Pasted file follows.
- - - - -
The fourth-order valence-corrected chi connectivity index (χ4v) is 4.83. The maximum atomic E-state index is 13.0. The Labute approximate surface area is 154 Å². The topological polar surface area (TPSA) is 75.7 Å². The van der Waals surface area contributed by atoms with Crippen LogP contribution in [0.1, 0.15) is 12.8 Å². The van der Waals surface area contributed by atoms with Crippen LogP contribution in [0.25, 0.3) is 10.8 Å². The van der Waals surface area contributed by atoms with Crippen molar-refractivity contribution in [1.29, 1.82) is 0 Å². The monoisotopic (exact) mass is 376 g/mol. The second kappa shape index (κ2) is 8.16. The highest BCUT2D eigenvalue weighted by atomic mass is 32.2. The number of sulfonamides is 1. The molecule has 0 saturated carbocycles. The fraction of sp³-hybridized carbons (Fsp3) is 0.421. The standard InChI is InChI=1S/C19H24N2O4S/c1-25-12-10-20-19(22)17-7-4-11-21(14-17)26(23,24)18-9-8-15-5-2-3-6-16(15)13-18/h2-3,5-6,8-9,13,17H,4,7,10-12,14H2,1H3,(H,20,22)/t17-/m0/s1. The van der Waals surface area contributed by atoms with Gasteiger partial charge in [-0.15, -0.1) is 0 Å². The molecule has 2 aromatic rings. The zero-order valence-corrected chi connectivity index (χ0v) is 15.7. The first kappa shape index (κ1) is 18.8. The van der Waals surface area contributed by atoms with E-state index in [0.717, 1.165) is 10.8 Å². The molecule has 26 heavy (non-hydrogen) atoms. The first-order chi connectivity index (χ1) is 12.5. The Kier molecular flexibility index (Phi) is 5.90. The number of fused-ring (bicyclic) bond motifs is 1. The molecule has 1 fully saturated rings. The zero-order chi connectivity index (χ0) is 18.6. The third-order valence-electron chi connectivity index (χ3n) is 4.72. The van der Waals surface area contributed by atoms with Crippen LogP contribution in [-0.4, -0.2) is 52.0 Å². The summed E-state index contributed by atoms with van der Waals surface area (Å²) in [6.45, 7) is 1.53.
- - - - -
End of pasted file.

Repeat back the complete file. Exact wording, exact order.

The fourth-order valence-corrected chi connectivity index (χ4v) is 4.83. The maximum atomic E-state index is 13.0. The Labute approximate surface area is 154 Å². The topological polar surface area (TPSA) is 75.7 Å². The van der Waals surface area contributed by atoms with Crippen LogP contribution in [0.1, 0.15) is 12.8 Å². The van der Waals surface area contributed by atoms with Crippen LogP contribution in [0.25, 0.3) is 10.8 Å². The van der Waals surface area contributed by atoms with Crippen molar-refractivity contribution in [1.29, 1.82) is 0 Å². The monoisotopic (exact) mass is 376 g/mol. The second kappa shape index (κ2) is 8.16. The highest BCUT2D eigenvalue weighted by atomic mass is 32.2. The number of sulfonamides is 1. The molecule has 0 saturated carbocycles. The fraction of sp³-hybridized carbons (Fsp3) is 0.421. The standard InChI is InChI=1S/C19H24N2O4S/c1-25-12-10-20-19(22)17-7-4-11-21(14-17)26(23,24)18-9-8-15-5-2-3-6-16(15)13-18/h2-3,5-6,8-9,13,17H,4,7,10-12,14H2,1H3,(H,20,22)/t17-/m0/s1. The van der Waals surface area contributed by atoms with Gasteiger partial charge in [-0.15, -0.1) is 0 Å². The molecule has 2 aromatic rings. The zero-order valence-corrected chi connectivity index (χ0v) is 15.7. The first kappa shape index (κ1) is 18.8. The van der Waals surface area contributed by atoms with E-state index in [0.717, 1.165) is 10.8 Å². The molecule has 26 heavy (non-hydrogen) atoms. The first-order chi connectivity index (χ1) is 12.5. The Kier molecular flexibility index (Phi) is 5.90. The number of fused-ring (bicyclic) bond motifs is 1. The molecule has 1 fully saturated rings. The zero-order chi connectivity index (χ0) is 18.6. The third-order valence-electron chi connectivity index (χ3n) is 4.72. The van der Waals surface area contributed by atoms with Crippen LogP contribution in [-0.4, -0.2) is 52.0 Å². The summed E-state index contributed by atoms with van der Waals surface area (Å²) in [6.45, 7) is 1.53.